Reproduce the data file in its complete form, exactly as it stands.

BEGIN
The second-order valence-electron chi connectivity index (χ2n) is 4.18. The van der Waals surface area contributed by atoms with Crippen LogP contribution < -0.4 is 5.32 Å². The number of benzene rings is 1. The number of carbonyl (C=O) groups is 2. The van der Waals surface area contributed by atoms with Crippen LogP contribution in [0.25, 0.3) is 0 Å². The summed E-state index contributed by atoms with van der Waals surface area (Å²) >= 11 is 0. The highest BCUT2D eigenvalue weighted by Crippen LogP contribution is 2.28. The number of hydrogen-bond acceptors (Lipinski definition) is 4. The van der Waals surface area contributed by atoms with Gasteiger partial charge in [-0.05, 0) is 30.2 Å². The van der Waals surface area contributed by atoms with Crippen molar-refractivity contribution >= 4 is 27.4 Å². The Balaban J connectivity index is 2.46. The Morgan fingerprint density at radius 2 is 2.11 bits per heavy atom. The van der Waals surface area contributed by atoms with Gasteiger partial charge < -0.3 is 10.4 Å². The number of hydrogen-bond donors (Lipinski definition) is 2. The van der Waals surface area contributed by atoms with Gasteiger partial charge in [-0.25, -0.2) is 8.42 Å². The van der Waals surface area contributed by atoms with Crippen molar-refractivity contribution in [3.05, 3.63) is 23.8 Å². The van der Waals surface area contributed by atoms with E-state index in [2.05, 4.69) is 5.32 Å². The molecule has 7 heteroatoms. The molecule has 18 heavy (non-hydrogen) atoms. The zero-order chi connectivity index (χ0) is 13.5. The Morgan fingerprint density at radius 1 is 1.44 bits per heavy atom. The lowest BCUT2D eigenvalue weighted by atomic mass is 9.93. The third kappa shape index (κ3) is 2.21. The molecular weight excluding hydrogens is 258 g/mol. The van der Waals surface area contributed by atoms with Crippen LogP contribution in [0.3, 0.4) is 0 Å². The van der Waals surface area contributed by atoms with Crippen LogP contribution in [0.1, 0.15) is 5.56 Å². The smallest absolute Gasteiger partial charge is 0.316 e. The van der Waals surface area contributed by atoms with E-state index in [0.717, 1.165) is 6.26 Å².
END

The second-order valence-electron chi connectivity index (χ2n) is 4.18. The van der Waals surface area contributed by atoms with Crippen LogP contribution < -0.4 is 5.32 Å². The number of benzene rings is 1. The number of carbonyl (C=O) groups is 2. The van der Waals surface area contributed by atoms with Crippen LogP contribution in [0.25, 0.3) is 0 Å². The summed E-state index contributed by atoms with van der Waals surface area (Å²) >= 11 is 0. The highest BCUT2D eigenvalue weighted by Crippen LogP contribution is 2.28. The number of hydrogen-bond acceptors (Lipinski definition) is 4. The van der Waals surface area contributed by atoms with Gasteiger partial charge in [-0.05, 0) is 30.2 Å². The van der Waals surface area contributed by atoms with Crippen molar-refractivity contribution >= 4 is 27.4 Å². The Balaban J connectivity index is 2.46. The Morgan fingerprint density at radius 2 is 2.11 bits per heavy atom. The van der Waals surface area contributed by atoms with Gasteiger partial charge < -0.3 is 10.4 Å². The number of hydrogen-bond donors (Lipinski definition) is 2. The van der Waals surface area contributed by atoms with Gasteiger partial charge in [-0.25, -0.2) is 8.42 Å². The van der Waals surface area contributed by atoms with Crippen molar-refractivity contribution in [3.05, 3.63) is 23.8 Å². The van der Waals surface area contributed by atoms with E-state index in [2.05, 4.69) is 5.32 Å². The molecule has 7 heteroatoms. The molecule has 18 heavy (non-hydrogen) atoms. The zero-order chi connectivity index (χ0) is 13.5. The Morgan fingerprint density at radius 1 is 1.44 bits per heavy atom. The lowest BCUT2D eigenvalue weighted by atomic mass is 9.93. The third kappa shape index (κ3) is 2.21. The molecular weight excluding hydrogens is 258 g/mol. The van der Waals surface area contributed by atoms with Crippen LogP contribution in [0.3, 0.4) is 0 Å². The van der Waals surface area contributed by atoms with Crippen LogP contribution in [0.1, 0.15) is 5.56 Å². The smallest absolute Gasteiger partial charge is 0.316 e. The van der Waals surface area contributed by atoms with E-state index in [0.717, 1.165) is 6.26 Å².